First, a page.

Themes are the fundamental and often universal ideas explored in a literary work.
Road trips anchor the beginning and the end of the novel. The first road trip that Margo and Quentin take through Orlando is its own self-contained set piece, an adventure of revenge that begins and ends in a night. Quentin could have forgotten all about this road trip and resumed his normal life. Indeed, physically, the road trip ends exactly where it started: at Quentin’s house. However, Quentin is transformed by this initial trip with Margo. He grows obsessed with Margo’s disappearance, which occurs directly after this adventure. Quentin uses this experience to fuel his own journey of both searching for Margo and searching within himself.
Quentin asserts his independence through driving. Taking small-scale road trips around Orlando to find Margo makes Quentin feel more in control of his life, rather a passive follower of the rules as he has always been. For the first time in his life, Quentin skips school to go to pseudovisions looking for Margo, and the simple act of driving to these locations gives Quentin a sense of agency and adventure he never knew he had.
Though driving and road trips equate with independence and self-realization, they also highlight and solidify friendships. Though the purpose of Margo’s Orlando adventure with Quentin is to take revenge on her enemies, the unintended consequence is that it cements a bond between them. The same happens in Part Three. The purpose of Quentin, Ben, Radar, and Lacey’s road trip is to find Margo, but the trip ties the four together in a shared experience they will always remember.
Road trips alter Quentin’s geographic location, but they also signify changes within Quentin. During both road trips, Quentin has coming-of-age revelations about himself and the world he inhabits. The first road trip with Margo makes him realize that there are ways to experience the world outside of comfort and routine, and the second with his friends makes him realize that he can be content with his values and with himself. In this way, road trips highlight the inherent differences between Margo and Quentin, and, ultimately, their incompatibility. Margo’s solo road trip to New York shows that her coming-of-age process involves escape. On Quentin and his friends’ road trip, he drives with his friends from home in a minivan that anchors him to his roots and parents. For Quentin, growing up doesn’t have to mean cutting all of one’s ties and letting go of the past.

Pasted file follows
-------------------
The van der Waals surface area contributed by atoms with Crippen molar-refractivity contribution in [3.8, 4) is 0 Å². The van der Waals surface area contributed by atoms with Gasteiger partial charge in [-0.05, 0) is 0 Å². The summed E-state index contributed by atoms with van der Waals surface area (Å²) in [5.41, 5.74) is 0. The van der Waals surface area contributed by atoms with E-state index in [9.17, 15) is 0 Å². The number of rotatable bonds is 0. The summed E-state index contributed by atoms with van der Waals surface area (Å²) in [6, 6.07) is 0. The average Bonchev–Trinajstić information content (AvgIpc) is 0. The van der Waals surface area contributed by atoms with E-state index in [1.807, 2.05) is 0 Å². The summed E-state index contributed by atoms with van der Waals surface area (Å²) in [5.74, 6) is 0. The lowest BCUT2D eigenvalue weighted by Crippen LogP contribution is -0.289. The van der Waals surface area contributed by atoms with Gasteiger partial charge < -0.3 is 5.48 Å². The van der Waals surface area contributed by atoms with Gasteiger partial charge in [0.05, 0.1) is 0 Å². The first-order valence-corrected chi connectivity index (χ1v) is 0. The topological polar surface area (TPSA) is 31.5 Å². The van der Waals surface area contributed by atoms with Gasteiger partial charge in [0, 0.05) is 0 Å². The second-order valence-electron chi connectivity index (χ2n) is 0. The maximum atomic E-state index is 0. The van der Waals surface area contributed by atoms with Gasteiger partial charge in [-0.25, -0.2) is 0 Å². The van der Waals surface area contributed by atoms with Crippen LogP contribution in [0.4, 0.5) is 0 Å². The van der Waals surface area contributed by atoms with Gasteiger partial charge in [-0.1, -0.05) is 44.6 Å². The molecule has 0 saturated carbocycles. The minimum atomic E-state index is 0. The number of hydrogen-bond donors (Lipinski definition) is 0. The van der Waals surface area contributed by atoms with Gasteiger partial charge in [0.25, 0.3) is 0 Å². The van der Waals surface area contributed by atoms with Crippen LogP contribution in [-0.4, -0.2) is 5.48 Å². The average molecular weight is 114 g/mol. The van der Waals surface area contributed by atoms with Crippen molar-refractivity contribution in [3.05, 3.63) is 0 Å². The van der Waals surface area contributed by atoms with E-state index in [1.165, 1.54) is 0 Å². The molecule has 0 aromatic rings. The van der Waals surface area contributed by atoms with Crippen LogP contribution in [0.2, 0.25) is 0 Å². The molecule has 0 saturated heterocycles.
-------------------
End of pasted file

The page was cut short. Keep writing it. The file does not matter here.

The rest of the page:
Quentin and Margo both rely on plans and routines to feel some sense of control in their lives. However, for both of them, part of the journey of growing up and of self-discovery is learning to adapt and to trust what happens when routines and patterns don’t go as planned.
Quentin feels most comfortable when he follows routines. His father, a therapist, once told Quentin about a patient of his who drew circles obsessively on a piece of paper, and Quentin can sympathize with the soothing nature of this habit and ritual. Quentin’s days follow a typical pattern. He hangs out with friends, attends classes, plays video games, does homework, instant messages, and sleeps. Quentin feels most comfortable on the periphery of events, rather than in the spotlight, so that he can see what’s going on and plan his level of involvement. For example, Quentin’s friends are all band geeks, but Quentin doesn’t play music. Quentin also isn’t interested in going to the social event of the year, the prom, because doing so would disrupt his routine tremendously. He has worshipped Margo from afar for so long that even this idolizing has become a routine of its own, and going to prom would mean that he would have to recalibrate all his mental space for being in love with Margo into being a good date. Finally, Quentin likes to be precise about everything he does during his routine; for instance, when he notes a time of day, it’s the exact time and not rounded.